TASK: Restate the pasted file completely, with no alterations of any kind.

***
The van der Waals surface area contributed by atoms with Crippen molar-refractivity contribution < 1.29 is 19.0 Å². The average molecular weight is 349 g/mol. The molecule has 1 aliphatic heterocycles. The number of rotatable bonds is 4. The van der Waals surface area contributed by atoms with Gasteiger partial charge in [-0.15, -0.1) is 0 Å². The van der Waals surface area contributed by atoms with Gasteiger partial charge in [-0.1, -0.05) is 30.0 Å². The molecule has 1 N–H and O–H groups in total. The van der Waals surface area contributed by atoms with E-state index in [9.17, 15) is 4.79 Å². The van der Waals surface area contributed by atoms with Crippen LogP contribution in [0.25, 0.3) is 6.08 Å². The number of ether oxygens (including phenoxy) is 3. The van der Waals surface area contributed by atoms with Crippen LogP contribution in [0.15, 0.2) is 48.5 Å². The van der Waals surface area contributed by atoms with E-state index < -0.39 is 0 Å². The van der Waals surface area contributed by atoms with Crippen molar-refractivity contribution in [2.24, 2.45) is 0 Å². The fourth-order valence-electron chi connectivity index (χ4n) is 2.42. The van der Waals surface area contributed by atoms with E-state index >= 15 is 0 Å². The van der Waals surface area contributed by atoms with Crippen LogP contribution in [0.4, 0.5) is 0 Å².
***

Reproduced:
The van der Waals surface area contributed by atoms with Crippen molar-refractivity contribution < 1.29 is 19.0 Å². The average molecular weight is 349 g/mol. The molecule has 1 aliphatic heterocycles. The number of rotatable bonds is 4. The van der Waals surface area contributed by atoms with Gasteiger partial charge in [-0.15, -0.1) is 0 Å². The van der Waals surface area contributed by atoms with Gasteiger partial charge in [-0.1, -0.05) is 30.0 Å². The molecule has 1 N–H and O–H groups in total. The van der Waals surface area contributed by atoms with E-state index in [9.17, 15) is 4.79 Å². The van der Waals surface area contributed by atoms with Crippen LogP contribution in [0.25, 0.3) is 6.08 Å². The number of ether oxygens (including phenoxy) is 3. The van der Waals surface area contributed by atoms with Crippen LogP contribution in [0.15, 0.2) is 48.5 Å². The van der Waals surface area contributed by atoms with E-state index < -0.39 is 0 Å². The van der Waals surface area contributed by atoms with Crippen molar-refractivity contribution in [2.24, 2.45) is 0 Å². The fourth-order valence-electron chi connectivity index (χ4n) is 2.42. The van der Waals surface area contributed by atoms with E-state index >= 15 is 0 Å². The van der Waals surface area contributed by atoms with Crippen LogP contribution in [0.4, 0.5) is 0 Å².